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Furry Movie Award Watch: November 2012

Edited by aquariusotter as of Sun 1 Sep 2013 - 03:02
Your rating: None Average: 3.3 (4 votes)

You know how you don’t judge a book by its cover? Well, in the same vein, you don’t judge a movie by its trailer. So, anyway, Rise of the Guardians went from winner to not even showing up on my Oscar guess list, while Wreck-it-Ralph pulled the opposite trick. On one hand, this is a disappointing year; on the other, it’s a fun year to predict, because nothing is certain.

Note: Obviously, this is a bit late and out of date, but I was unable to post this last month due to computer issues, and the opinion part of it is still mostly valid, so I’m submitting it late. If you’re reading this, the editors decided to let it in; if you’re not, well, uh, you’re not.

crossie’s Current Best Guesses

Academy Award for Best Animated Feature Annie Award for Best Animated Feature Ursa Major Award for Best Anthropomorphic Motion Picture
Winner Wreck-it-Ralph Wreck-it-Ralph Madagascar 3: Europe’s Most Wanted
Nominees Frankenweenie
The Painting
The Rabbi’s Cat
From Up on Poppy Hill
Madagascar 3: Europe’s Most Wanted
Pirates! A Band of Misfits
The Painting
The Rabbi’s Cat
Rise of the Guardians
Ice Age: Continental Drift
Rise of the Guardians

Why DreamWorks won’t be going to the Oscars Rise of the Guardians

In a nutshell, because Rise of the Guardians doesn’t deserve to go to the Oscars.

The story so far this year has looked like DreamWorks Animation taking its second undisputed Best Animated Feature Oscar (technically, Wallace & Gromit in the Curse of the Were-Rabbit could also count as a DreamWorks win, but if you don’t want to give it to them, I won’t argue) after a hiatus of over a decade. They were on top of the world, with three nominees in the last two years. Then they put out a trailer for Rise of the Guardians that basically screamed, “Just give us the Oscar already!”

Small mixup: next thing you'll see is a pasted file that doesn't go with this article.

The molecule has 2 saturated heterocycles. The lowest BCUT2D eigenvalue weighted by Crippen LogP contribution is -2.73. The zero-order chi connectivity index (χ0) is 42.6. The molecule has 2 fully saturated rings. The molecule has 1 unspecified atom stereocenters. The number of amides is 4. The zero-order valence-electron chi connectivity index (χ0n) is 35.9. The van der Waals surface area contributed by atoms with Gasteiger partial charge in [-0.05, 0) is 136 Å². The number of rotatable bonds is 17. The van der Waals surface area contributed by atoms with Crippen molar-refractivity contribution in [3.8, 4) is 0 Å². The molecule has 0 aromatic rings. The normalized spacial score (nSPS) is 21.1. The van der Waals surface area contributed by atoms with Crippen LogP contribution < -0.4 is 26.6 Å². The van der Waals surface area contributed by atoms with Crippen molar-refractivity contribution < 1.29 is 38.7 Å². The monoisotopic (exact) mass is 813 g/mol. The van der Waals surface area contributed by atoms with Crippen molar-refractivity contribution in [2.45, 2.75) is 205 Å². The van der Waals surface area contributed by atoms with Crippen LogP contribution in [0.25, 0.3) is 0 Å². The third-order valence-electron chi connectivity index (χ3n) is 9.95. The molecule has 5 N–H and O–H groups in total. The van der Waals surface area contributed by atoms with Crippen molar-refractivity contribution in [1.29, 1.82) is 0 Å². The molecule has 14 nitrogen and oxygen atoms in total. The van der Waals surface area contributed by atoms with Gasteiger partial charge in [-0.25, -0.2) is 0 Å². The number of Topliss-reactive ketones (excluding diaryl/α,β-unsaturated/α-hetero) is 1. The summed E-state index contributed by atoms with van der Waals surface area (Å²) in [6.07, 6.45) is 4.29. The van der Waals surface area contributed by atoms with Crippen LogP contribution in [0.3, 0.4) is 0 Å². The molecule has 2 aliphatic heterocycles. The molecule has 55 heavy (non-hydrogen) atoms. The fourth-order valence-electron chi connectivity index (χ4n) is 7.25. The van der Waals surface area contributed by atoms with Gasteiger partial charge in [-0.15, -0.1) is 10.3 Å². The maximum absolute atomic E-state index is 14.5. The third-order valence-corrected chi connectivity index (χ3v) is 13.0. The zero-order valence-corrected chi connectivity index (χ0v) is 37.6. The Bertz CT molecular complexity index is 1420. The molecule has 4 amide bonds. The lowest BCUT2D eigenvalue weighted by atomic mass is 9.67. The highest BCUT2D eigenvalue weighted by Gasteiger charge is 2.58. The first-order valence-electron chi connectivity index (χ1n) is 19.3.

And therein lies the problem with Rise of the Guardians; the finished movie seems to be more about winning an Oscar than being a, well, finished movie. It feels like animated Oscar bait, and it doesn’t work. Pixar could get away with this, because, well, it feels genuine when they do it. Rise of the Guardians feels … a bit icky, actually.

Pixar makes real good movies; DreamWorks makes real good cartoons. We had two distinct but great flavors of animated movies, and the world was good. Unfortunately, the Academy is obviously going to prefer one flavor over the other. DreamWorks can’t win unless Pixar flops. Pixar flopped last year; DreamWorks had two movies that could have done the trick, but then some live action punk came in and walked away with the prize.

Then, miracle of miracles (depending on your perspective, obviously), Pixar flops again this year! And this year, DreamWorks movies are a holdover from the pre-Kung Fu Panda years (which I really like, but that's beside the point) and a blatant attempt to copy the competition’s style without understanding it.

All DreamWorks had to do was just do its thing, and they would have won. Unfortunately, they tried to be what they weren’t, and they won’t.

Why Pixar won’t be going to the Oscars Brave

In a nutshell, because Brave doesn’t deserve to go to the Oscars.